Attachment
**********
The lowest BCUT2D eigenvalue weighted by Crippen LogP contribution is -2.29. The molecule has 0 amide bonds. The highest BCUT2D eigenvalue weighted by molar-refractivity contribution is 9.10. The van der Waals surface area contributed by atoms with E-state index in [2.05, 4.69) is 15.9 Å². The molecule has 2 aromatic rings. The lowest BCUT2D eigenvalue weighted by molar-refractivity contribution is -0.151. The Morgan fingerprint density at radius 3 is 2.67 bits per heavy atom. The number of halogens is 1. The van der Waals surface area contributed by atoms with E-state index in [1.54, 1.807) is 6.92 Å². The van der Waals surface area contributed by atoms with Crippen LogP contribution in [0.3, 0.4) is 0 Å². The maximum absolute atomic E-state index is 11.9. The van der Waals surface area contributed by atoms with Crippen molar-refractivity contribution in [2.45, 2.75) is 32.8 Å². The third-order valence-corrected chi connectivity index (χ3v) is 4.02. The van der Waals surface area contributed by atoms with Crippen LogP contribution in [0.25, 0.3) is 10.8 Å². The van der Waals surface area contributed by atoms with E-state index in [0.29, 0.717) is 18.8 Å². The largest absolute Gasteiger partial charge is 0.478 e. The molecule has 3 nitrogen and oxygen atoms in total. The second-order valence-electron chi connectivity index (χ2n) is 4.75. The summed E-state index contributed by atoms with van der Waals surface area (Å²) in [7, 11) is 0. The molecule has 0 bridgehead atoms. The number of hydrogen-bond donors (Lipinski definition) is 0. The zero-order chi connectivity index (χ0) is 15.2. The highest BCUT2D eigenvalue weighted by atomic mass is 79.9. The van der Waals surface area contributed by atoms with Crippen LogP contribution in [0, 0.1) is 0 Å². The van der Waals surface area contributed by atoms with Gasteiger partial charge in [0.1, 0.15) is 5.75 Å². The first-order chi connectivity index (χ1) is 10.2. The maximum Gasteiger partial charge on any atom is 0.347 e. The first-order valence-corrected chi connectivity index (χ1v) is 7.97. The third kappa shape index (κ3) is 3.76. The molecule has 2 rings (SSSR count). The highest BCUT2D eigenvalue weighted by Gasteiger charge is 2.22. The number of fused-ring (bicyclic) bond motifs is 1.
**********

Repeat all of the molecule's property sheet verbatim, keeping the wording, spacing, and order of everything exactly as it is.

The lowest BCUT2D eigenvalue weighted by Crippen LogP contribution is -2.29. The molecule has 0 amide bonds. The highest BCUT2D eigenvalue weighted by molar-refractivity contribution is 9.10. The van der Waals surface area contributed by atoms with E-state index in [2.05, 4.69) is 15.9 Å². The molecule has 2 aromatic rings. The lowest BCUT2D eigenvalue weighted by molar-refractivity contribution is -0.151. The Morgan fingerprint density at radius 3 is 2.67 bits per heavy atom. The number of halogens is 1. The van der Waals surface area contributed by atoms with E-state index in [1.54, 1.807) is 6.92 Å². The van der Waals surface area contributed by atoms with Crippen LogP contribution in [0.3, 0.4) is 0 Å². The maximum absolute atomic E-state index is 11.9. The van der Waals surface area contributed by atoms with Crippen molar-refractivity contribution in [2.45, 2.75) is 32.8 Å². The third-order valence-corrected chi connectivity index (χ3v) is 4.02. The van der Waals surface area contributed by atoms with Crippen LogP contribution in [0.25, 0.3) is 10.8 Å². The van der Waals surface area contributed by atoms with E-state index in [0.29, 0.717) is 18.8 Å². The largest absolute Gasteiger partial charge is 0.478 e. The molecule has 3 nitrogen and oxygen atoms in total. The second-order valence-electron chi connectivity index (χ2n) is 4.75. The summed E-state index contributed by atoms with van der Waals surface area (Å²) in [7, 11) is 0. The molecule has 0 bridgehead atoms. The number of hydrogen-bond donors (Lipinski definition) is 0. The zero-order chi connectivity index (χ0) is 15.2. The highest BCUT2D eigenvalue weighted by atomic mass is 79.9. The van der Waals surface area contributed by atoms with Crippen LogP contribution in [0, 0.1) is 0 Å². The van der Waals surface area contributed by atoms with Gasteiger partial charge in [0.1, 0.15) is 5.75 Å². The first-order chi connectivity index (χ1) is 10.2. The maximum Gasteiger partial charge on any atom is 0.347 e. The first-order valence-corrected chi connectivity index (χ1v) is 7.97. The third kappa shape index (κ3) is 3.76. The molecule has 2 rings (SSSR count). The highest BCUT2D eigenvalue weighted by Gasteiger charge is 2.22. The number of fused-ring (bicyclic) bond motifs is 1.